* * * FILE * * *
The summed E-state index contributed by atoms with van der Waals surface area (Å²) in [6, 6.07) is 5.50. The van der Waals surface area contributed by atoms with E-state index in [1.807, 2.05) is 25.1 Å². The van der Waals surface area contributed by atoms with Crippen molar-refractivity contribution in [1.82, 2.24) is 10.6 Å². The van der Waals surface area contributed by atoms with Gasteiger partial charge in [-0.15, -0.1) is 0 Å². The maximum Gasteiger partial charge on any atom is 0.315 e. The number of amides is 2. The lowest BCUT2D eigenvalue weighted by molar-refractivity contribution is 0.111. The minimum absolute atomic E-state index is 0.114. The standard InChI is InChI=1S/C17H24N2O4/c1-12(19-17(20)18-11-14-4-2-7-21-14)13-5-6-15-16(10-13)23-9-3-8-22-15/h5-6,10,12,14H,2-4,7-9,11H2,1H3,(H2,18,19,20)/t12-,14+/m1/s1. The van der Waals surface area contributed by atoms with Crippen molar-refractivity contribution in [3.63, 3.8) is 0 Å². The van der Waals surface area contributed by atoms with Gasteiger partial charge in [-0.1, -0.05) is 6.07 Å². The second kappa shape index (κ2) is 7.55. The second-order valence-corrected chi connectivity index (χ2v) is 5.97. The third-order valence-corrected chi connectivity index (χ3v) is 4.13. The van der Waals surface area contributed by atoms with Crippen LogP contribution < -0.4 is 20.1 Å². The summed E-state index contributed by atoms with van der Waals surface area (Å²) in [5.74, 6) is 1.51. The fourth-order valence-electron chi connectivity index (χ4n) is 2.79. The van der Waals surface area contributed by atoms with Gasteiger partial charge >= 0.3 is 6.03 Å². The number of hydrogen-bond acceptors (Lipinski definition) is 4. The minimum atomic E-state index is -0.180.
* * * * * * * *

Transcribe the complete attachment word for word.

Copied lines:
The summed E-state index contributed by atoms with van der Waals surface area (Å²) in [6, 6.07) is 5.50. The van der Waals surface area contributed by atoms with E-state index in [1.807, 2.05) is 25.1 Å². The van der Waals surface area contributed by atoms with Crippen molar-refractivity contribution in [1.82, 2.24) is 10.6 Å². The van der Waals surface area contributed by atoms with Gasteiger partial charge in [-0.15, -0.1) is 0 Å². The maximum Gasteiger partial charge on any atom is 0.315 e. The number of amides is 2. The lowest BCUT2D eigenvalue weighted by molar-refractivity contribution is 0.111. The minimum absolute atomic E-state index is 0.114. The standard InChI is InChI=1S/C17H24N2O4/c1-12(19-17(20)18-11-14-4-2-7-21-14)13-5-6-15-16(10-13)23-9-3-8-22-15/h5-6,10,12,14H,2-4,7-9,11H2,1H3,(H2,18,19,20)/t12-,14+/m1/s1. The van der Waals surface area contributed by atoms with Crippen molar-refractivity contribution in [3.63, 3.8) is 0 Å². The van der Waals surface area contributed by atoms with Gasteiger partial charge in [-0.1, -0.05) is 6.07 Å². The second kappa shape index (κ2) is 7.55. The second-order valence-corrected chi connectivity index (χ2v) is 5.97. The third-order valence-corrected chi connectivity index (χ3v) is 4.13. The van der Waals surface area contributed by atoms with Crippen LogP contribution < -0.4 is 20.1 Å². The summed E-state index contributed by atoms with van der Waals surface area (Å²) in [5.74, 6) is 1.51. The fourth-order valence-electron chi connectivity index (χ4n) is 2.79. The van der Waals surface area contributed by atoms with Gasteiger partial charge >= 0.3 is 6.03 Å². The number of hydrogen-bond acceptors (Lipinski definition) is 4. The minimum atomic E-state index is -0.180.